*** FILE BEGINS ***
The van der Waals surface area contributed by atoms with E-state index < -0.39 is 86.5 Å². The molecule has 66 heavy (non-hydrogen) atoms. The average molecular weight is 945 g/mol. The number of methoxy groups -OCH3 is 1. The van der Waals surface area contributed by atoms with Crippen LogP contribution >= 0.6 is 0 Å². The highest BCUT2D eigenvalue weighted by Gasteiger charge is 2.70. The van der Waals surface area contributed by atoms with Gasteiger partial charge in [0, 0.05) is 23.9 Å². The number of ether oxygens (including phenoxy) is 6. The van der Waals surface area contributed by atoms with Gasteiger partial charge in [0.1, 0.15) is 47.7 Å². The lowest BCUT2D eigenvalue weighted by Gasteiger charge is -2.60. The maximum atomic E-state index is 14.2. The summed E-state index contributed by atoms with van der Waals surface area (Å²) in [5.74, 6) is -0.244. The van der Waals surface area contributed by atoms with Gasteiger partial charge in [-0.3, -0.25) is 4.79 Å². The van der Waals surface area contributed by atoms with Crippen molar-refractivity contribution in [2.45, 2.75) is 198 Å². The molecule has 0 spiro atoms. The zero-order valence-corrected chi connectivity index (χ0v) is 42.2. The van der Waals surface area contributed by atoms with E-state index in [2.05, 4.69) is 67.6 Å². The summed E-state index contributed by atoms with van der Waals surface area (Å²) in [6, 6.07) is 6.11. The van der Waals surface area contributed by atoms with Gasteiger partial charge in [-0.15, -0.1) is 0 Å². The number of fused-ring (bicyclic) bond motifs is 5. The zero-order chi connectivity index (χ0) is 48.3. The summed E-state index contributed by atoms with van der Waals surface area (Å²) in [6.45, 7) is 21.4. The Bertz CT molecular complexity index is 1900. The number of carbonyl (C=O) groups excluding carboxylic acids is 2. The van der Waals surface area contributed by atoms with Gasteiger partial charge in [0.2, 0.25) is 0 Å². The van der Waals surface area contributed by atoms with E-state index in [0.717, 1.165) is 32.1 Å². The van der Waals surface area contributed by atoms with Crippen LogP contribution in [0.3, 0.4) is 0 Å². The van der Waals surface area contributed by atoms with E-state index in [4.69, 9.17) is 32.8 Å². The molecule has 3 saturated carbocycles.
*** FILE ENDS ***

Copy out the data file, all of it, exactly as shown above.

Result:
The van der Waals surface area contributed by atoms with E-state index < -0.39 is 86.5 Å². The molecule has 66 heavy (non-hydrogen) atoms. The average molecular weight is 945 g/mol. The number of methoxy groups -OCH3 is 1. The van der Waals surface area contributed by atoms with Crippen LogP contribution >= 0.6 is 0 Å². The highest BCUT2D eigenvalue weighted by Gasteiger charge is 2.70. The van der Waals surface area contributed by atoms with Gasteiger partial charge in [0, 0.05) is 23.9 Å². The number of ether oxygens (including phenoxy) is 6. The van der Waals surface area contributed by atoms with Gasteiger partial charge in [0.1, 0.15) is 47.7 Å². The lowest BCUT2D eigenvalue weighted by Gasteiger charge is -2.60. The maximum atomic E-state index is 14.2. The summed E-state index contributed by atoms with van der Waals surface area (Å²) in [5.74, 6) is -0.244. The van der Waals surface area contributed by atoms with Gasteiger partial charge in [-0.3, -0.25) is 4.79 Å². The van der Waals surface area contributed by atoms with Crippen molar-refractivity contribution in [2.45, 2.75) is 198 Å². The molecule has 0 spiro atoms. The zero-order valence-corrected chi connectivity index (χ0v) is 42.2. The van der Waals surface area contributed by atoms with E-state index in [2.05, 4.69) is 67.6 Å². The summed E-state index contributed by atoms with van der Waals surface area (Å²) in [6, 6.07) is 6.11. The van der Waals surface area contributed by atoms with Gasteiger partial charge in [-0.15, -0.1) is 0 Å². The number of fused-ring (bicyclic) bond motifs is 5. The zero-order chi connectivity index (χ0) is 48.3. The summed E-state index contributed by atoms with van der Waals surface area (Å²) in [6.45, 7) is 21.4. The Bertz CT molecular complexity index is 1900. The number of carbonyl (C=O) groups excluding carboxylic acids is 2. The van der Waals surface area contributed by atoms with Gasteiger partial charge in [0.2, 0.25) is 0 Å². The van der Waals surface area contributed by atoms with E-state index in [0.717, 1.165) is 32.1 Å². The van der Waals surface area contributed by atoms with Crippen LogP contribution in [0.3, 0.4) is 0 Å². The van der Waals surface area contributed by atoms with E-state index in [4.69, 9.17) is 32.8 Å². The molecule has 3 saturated carbocycles.